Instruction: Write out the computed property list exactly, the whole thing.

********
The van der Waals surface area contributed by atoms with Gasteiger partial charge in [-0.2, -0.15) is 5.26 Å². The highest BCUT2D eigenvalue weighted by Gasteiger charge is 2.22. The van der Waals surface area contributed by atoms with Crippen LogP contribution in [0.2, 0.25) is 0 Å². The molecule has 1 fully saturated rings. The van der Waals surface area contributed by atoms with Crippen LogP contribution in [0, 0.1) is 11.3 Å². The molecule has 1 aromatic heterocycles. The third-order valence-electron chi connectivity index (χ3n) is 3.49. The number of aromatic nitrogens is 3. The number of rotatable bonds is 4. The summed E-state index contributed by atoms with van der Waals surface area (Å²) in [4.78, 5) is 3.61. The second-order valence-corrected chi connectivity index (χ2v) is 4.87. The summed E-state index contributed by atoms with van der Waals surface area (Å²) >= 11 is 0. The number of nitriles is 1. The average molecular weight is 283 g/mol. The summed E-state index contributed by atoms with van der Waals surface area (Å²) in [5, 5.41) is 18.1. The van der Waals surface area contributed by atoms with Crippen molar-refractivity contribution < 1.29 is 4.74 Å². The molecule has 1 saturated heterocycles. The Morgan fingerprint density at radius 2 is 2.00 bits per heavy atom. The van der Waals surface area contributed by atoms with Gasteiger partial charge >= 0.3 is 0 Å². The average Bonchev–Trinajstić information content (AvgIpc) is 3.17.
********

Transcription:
The van der Waals surface area contributed by atoms with Gasteiger partial charge in [-0.2, -0.15) is 5.26 Å². The highest BCUT2D eigenvalue weighted by Gasteiger charge is 2.22. The van der Waals surface area contributed by atoms with Crippen LogP contribution in [0.2, 0.25) is 0 Å². The molecule has 1 fully saturated rings. The van der Waals surface area contributed by atoms with Crippen LogP contribution in [0, 0.1) is 11.3 Å². The molecule has 1 aromatic heterocycles. The third-order valence-electron chi connectivity index (χ3n) is 3.49. The number of aromatic nitrogens is 3. The number of rotatable bonds is 4. The summed E-state index contributed by atoms with van der Waals surface area (Å²) in [4.78, 5) is 3.61. The second-order valence-corrected chi connectivity index (χ2v) is 4.87. The summed E-state index contributed by atoms with van der Waals surface area (Å²) >= 11 is 0. The number of nitriles is 1. The average molecular weight is 283 g/mol. The summed E-state index contributed by atoms with van der Waals surface area (Å²) in [5, 5.41) is 18.1. The van der Waals surface area contributed by atoms with Crippen molar-refractivity contribution < 1.29 is 4.74 Å². The molecule has 1 saturated heterocycles. The Morgan fingerprint density at radius 2 is 2.00 bits per heavy atom. The van der Waals surface area contributed by atoms with Gasteiger partial charge >= 0.3 is 0 Å². The average Bonchev–Trinajstić information content (AvgIpc) is 3.17.